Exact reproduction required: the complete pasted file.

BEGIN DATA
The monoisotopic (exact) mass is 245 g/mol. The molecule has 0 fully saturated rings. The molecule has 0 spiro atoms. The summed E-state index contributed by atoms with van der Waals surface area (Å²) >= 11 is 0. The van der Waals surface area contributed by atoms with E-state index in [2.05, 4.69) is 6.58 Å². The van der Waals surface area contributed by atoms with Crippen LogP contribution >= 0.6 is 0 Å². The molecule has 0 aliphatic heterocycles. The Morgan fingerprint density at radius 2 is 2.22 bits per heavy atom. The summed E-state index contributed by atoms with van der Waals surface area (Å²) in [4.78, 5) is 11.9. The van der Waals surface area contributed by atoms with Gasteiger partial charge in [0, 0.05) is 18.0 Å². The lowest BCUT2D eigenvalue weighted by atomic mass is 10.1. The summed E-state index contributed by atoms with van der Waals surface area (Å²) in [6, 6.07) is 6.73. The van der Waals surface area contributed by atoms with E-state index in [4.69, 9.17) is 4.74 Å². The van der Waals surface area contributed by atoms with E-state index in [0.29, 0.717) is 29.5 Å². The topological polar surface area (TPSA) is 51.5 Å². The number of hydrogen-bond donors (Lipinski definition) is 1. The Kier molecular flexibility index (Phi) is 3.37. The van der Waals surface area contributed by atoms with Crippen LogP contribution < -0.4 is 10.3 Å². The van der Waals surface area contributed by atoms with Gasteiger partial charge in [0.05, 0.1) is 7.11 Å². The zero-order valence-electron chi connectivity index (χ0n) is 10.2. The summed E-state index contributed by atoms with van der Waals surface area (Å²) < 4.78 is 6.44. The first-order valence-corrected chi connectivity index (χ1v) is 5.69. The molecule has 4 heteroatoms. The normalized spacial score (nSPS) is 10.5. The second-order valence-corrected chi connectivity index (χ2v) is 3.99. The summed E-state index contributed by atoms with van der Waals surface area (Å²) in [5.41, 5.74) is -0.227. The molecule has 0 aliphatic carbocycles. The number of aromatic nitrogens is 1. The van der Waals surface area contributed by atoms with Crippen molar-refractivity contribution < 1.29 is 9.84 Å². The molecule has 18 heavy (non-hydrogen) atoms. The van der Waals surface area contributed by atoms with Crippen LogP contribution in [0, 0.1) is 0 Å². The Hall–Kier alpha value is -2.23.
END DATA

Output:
The monoisotopic (exact) mass is 245 g/mol. The molecule has 0 fully saturated rings. The molecule has 0 spiro atoms. The summed E-state index contributed by atoms with van der Waals surface area (Å²) >= 11 is 0. The van der Waals surface area contributed by atoms with E-state index in [2.05, 4.69) is 6.58 Å². The van der Waals surface area contributed by atoms with Crippen LogP contribution >= 0.6 is 0 Å². The molecule has 0 aliphatic heterocycles. The Morgan fingerprint density at radius 2 is 2.22 bits per heavy atom. The summed E-state index contributed by atoms with van der Waals surface area (Å²) in [4.78, 5) is 11.9. The van der Waals surface area contributed by atoms with Gasteiger partial charge in [0, 0.05) is 18.0 Å². The lowest BCUT2D eigenvalue weighted by atomic mass is 10.1. The summed E-state index contributed by atoms with van der Waals surface area (Å²) in [6, 6.07) is 6.73. The van der Waals surface area contributed by atoms with E-state index in [4.69, 9.17) is 4.74 Å². The van der Waals surface area contributed by atoms with E-state index in [0.29, 0.717) is 29.5 Å². The topological polar surface area (TPSA) is 51.5 Å². The number of hydrogen-bond donors (Lipinski definition) is 1. The Kier molecular flexibility index (Phi) is 3.37. The van der Waals surface area contributed by atoms with Crippen LogP contribution < -0.4 is 10.3 Å². The van der Waals surface area contributed by atoms with Gasteiger partial charge in [0.05, 0.1) is 7.11 Å². The zero-order valence-electron chi connectivity index (χ0n) is 10.2. The summed E-state index contributed by atoms with van der Waals surface area (Å²) < 4.78 is 6.44. The first-order valence-corrected chi connectivity index (χ1v) is 5.69. The molecule has 4 heteroatoms. The normalized spacial score (nSPS) is 10.5. The second-order valence-corrected chi connectivity index (χ2v) is 3.99. The summed E-state index contributed by atoms with van der Waals surface area (Å²) in [5.41, 5.74) is -0.227. The molecule has 0 aliphatic carbocycles. The number of aromatic nitrogens is 1. The van der Waals surface area contributed by atoms with Crippen molar-refractivity contribution < 1.29 is 9.84 Å². The molecule has 18 heavy (non-hydrogen) atoms. The van der Waals surface area contributed by atoms with Crippen LogP contribution in [0, 0.1) is 0 Å². The Hall–Kier alpha value is -2.23.